On June 15, 1991, after 500 years of dormancy, Mount Pinatubo erupted – the second most powerful terrestrial volcanic eruption of the 20th century. Despite evacuations inthe previous day, 847 people reported dead. The volcano on the Philippine island of Luzon spread to lava and ash approximately the Zambales Mountains, where the pools were up to 183 meters (600 feet) thick.
The eruption was so powerful that it reduced the height of Mount Pinatubo to 250 meters (820 feet), leaving space at the summit. The former greenery around the volcano, the old forests were severely damaged, or completely destroyed.
Twenty years after the incident, field archive researcher Danilo Balete conducted an expedition to Mount Pinatubo to survey mammals in the area. There was no survey of the area prior to the fire, but samples from the U.S. National Museum of Natural History set some records for the lowlands.
One species was of particular interest: the Apomys sacobianus, or the mouse of the Pinatubo volcano. The species discovered in 1956 at the bottom of a volcano on the banks of the Sacobia River. It feared that because of living on this volcano alone, the huge eruption wiped out the species from the face of the earth. This study, however, found that against all odds, volcanic mice are rich.
After Balete died in 2017, the paper completed by Eric Rickart, curator of the mammal Negaunee at the Chicago Field Museum and curator of the Vertebrates Museum of Natural History in Utah. It published this year in the Philippine Journal of Science. Rickart said in a statement, “Danny didn’t get a chance to see how the mammals were training on the Mt. Pinatubo.” Heaney said,”The best respect we can imagine for Danny is knowing the species that once seemed a weakness, and even threatened to become extinct.”
The surveyed locations in the eastern slope of the hill were between 200 and 1,100 meters (656 and 3,609 feet) high. These regions were selected locations with the help of indigenous flour people as their ancestral domain.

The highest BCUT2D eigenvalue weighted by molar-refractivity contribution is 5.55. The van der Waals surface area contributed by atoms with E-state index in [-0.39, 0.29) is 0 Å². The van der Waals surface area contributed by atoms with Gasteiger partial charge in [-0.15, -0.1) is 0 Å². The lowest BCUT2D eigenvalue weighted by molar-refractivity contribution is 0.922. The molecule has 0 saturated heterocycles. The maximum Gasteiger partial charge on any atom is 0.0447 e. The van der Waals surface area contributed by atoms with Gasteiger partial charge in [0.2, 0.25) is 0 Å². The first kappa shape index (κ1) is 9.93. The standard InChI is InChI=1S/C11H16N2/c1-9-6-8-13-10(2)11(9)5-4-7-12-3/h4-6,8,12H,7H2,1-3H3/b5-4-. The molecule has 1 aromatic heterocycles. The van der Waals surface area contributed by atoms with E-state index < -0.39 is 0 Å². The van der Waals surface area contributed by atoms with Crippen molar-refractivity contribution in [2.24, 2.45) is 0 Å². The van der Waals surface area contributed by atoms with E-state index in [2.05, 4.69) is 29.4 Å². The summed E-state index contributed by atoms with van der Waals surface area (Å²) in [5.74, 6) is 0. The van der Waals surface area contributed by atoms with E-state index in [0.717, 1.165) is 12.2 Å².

The researchers documented 17 mammal species in the region. They found eight species of bats, (three infectious and five fruit bats), seven small airless mammals (five native and two non-native rats) and two native large mammals (wild boar and deer). The Pinatubo volcano mouse was actually the most abundant of the native small mammals, with 226 captives. The mouse seemed to be more successfully tempted with earthworms than coconut bait.
Heaney said, “After the Pinatubo eruption, we searched for this mouse on other peaks in the Zambales Mountains but failed to discover it, suggesting a very limited geographical distribution for the species. We thought the volcano was the only place the mouse could live.” The authors of the paper believe that this species thrives in a habitat that is a “disruption expert”, severely disrupted.
Indeed, many of the native species seem to have miraculously produced good fruit in the face of extinction. Rickart explained, “For some time, we have known that many small mammals in the Philippines can tolerate habitat instability, both natural and human, but most of them are geographically diverse, not locally endangered species, and are generally seen as extremely vulnerable by conservation biologists.” “Mt. Pinatubo could be a great place to set up long-term projects to monitor habitat recovery and community reunification after the eruption. This kind of information will help in efforts to reproduce many areas that have been deforested by the public.”
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